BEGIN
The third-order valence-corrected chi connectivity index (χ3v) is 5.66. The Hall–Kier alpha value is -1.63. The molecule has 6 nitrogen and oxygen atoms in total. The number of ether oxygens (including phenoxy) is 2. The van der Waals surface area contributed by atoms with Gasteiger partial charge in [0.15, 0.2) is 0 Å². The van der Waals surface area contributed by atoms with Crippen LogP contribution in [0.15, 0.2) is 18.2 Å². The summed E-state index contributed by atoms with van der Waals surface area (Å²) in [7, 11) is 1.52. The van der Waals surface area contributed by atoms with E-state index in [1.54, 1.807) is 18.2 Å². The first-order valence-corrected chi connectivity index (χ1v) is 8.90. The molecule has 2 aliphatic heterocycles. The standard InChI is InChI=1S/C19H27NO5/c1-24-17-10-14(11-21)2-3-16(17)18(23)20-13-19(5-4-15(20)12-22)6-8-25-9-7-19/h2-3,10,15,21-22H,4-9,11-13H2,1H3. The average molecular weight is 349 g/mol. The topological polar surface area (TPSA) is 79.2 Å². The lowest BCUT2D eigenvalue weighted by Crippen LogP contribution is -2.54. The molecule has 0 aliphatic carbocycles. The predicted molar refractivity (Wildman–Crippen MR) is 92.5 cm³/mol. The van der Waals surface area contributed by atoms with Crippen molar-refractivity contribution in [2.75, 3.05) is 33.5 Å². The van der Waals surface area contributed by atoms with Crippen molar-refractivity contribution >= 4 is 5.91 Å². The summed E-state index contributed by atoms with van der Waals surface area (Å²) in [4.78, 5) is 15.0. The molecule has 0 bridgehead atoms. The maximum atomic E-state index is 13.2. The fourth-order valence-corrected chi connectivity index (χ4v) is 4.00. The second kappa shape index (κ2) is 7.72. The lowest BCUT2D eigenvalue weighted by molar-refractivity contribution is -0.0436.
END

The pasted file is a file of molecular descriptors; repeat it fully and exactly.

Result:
The third-order valence-corrected chi connectivity index (χ3v) is 5.66. The Hall–Kier alpha value is -1.63. The molecule has 6 nitrogen and oxygen atoms in total. The number of ether oxygens (including phenoxy) is 2. The van der Waals surface area contributed by atoms with Gasteiger partial charge in [0.15, 0.2) is 0 Å². The van der Waals surface area contributed by atoms with Crippen LogP contribution in [0.15, 0.2) is 18.2 Å². The summed E-state index contributed by atoms with van der Waals surface area (Å²) in [7, 11) is 1.52. The van der Waals surface area contributed by atoms with E-state index in [1.54, 1.807) is 18.2 Å². The first-order valence-corrected chi connectivity index (χ1v) is 8.90. The molecule has 2 aliphatic heterocycles. The standard InChI is InChI=1S/C19H27NO5/c1-24-17-10-14(11-21)2-3-16(17)18(23)20-13-19(5-4-15(20)12-22)6-8-25-9-7-19/h2-3,10,15,21-22H,4-9,11-13H2,1H3. The average molecular weight is 349 g/mol. The topological polar surface area (TPSA) is 79.2 Å². The lowest BCUT2D eigenvalue weighted by Crippen LogP contribution is -2.54. The molecule has 0 aliphatic carbocycles. The predicted molar refractivity (Wildman–Crippen MR) is 92.5 cm³/mol. The van der Waals surface area contributed by atoms with Crippen molar-refractivity contribution in [2.75, 3.05) is 33.5 Å². The van der Waals surface area contributed by atoms with Crippen molar-refractivity contribution >= 4 is 5.91 Å². The summed E-state index contributed by atoms with van der Waals surface area (Å²) in [4.78, 5) is 15.0. The molecule has 0 bridgehead atoms. The maximum atomic E-state index is 13.2. The fourth-order valence-corrected chi connectivity index (χ4v) is 4.00. The second kappa shape index (κ2) is 7.72. The lowest BCUT2D eigenvalue weighted by molar-refractivity contribution is -0.0436.